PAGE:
The SRSD model is excellent for teaching writing. It provides students a “game plan” or a toolbox of strategies to use when they write. If implemented successfully, I think the SRSD model could help students think more positively about the writing process or written assignments/work. For teachers/administrators, the SRSD model provides structure and strategies to teach students in a logical and meaningful way/order that is flexible. That being said, implementing SRSD takes time and teachers need adequate training/commitment to effectively apply it within their curriculum in a meaningful way. It is not a “one and done” type of model and needs to be threaded throughout the curriculum and across content areas for true success. For me, the SRSD model has been empowering as it helps me not only manage my writing instruction but provide students with the necessary tools that make them more powerful writers. (Ms. Burke, September 2019, survey response)

During the second year, Ms. Burke’s self-reported SRSD frequency scores were the highest for “Memorize Strategies” (average score: 3.0 out of 3.0) and lowest for “Independent Performance” (average score: 2.0 out of 3.0).

Year 3: Adaptation and online support

In the third year, Ms. Burke and Ms. Herricks continued to deliver SRSD lessons. The university-based teacher educator provided online support due to COVID-19 and the PBPD for SRSD developer created additional instructional resources. Survey responses in the fall and spring documented the benefits and challenges of SRSD implementation.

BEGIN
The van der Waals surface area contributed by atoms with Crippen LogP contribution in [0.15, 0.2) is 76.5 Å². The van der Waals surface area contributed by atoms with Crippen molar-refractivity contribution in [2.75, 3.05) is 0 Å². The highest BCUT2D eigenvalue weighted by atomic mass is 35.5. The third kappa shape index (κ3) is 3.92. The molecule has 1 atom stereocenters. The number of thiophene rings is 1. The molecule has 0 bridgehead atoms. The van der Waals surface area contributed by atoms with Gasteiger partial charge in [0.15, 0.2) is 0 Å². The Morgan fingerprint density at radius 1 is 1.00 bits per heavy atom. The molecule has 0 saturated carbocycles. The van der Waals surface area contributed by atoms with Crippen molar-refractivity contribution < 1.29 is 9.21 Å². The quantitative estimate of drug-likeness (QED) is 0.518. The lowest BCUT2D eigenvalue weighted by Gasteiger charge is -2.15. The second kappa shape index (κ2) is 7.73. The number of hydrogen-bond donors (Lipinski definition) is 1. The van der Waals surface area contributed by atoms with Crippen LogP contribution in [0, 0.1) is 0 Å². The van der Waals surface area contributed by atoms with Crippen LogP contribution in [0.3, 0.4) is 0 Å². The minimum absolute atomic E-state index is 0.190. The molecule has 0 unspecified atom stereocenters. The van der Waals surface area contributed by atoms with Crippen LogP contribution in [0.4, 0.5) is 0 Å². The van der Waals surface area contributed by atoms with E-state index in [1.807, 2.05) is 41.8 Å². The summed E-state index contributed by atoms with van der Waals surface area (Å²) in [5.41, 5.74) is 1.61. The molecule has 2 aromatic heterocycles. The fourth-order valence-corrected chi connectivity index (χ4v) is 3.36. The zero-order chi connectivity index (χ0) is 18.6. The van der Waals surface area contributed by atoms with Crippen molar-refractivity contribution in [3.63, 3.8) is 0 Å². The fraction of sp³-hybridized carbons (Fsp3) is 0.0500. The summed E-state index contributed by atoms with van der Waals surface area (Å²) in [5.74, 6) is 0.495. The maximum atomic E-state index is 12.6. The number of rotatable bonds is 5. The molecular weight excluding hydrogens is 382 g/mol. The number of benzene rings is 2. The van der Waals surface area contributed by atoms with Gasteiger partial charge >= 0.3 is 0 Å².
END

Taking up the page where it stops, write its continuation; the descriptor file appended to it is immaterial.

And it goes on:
Ms. Burke shared her experiences, emphasizing the potential of the SRSD model while acknowledging the challenges it presented:

SRSD provides students and teachers explicit lessons/strategies to teach, utilize and build upon throughout the entire writing process. Challenges: Having the time to teach and reinforce all the strategies at the beginning of the school year, connecting writing prompts to our curriculum, & having students monitor/graph their growth and self-regulation plans. This year teaching virtually has also presented many challenges. Having students represent their written work on their iPads and through our new learning management system - CANVAS has been a new experience for us all. (Ms. Burke, October 2020, survey response)

Benefits: SRSD and strategy-based instruction provide students with a step-by-step process and a way to remember the process. This way students can apply their learning to other content areas beyond my class. The SRSD model also helps me organize my instruction as a writing teacher. Challenges: The SRSD model takes a lot of time to introduce. Teachers need time to learn the SRSD model prior to teaching. (Ms. Burke, April 2021, survey response)

Ms. Herricks also expressed her appreciation for SRSD, focusing on the required effort and practice.

I love using the SRSD model. It makes sense, it works and we have seen improvements in our instruction, student writing and student attitude toward writing. (Ms. Herricks, October 2020, survey response)

I love using SRSD. It has guided my instruction. I have seen students make gains. It is a long process. It does take a lot of effort, thought and practice. (Ms. Herricks, May 2021, survey response)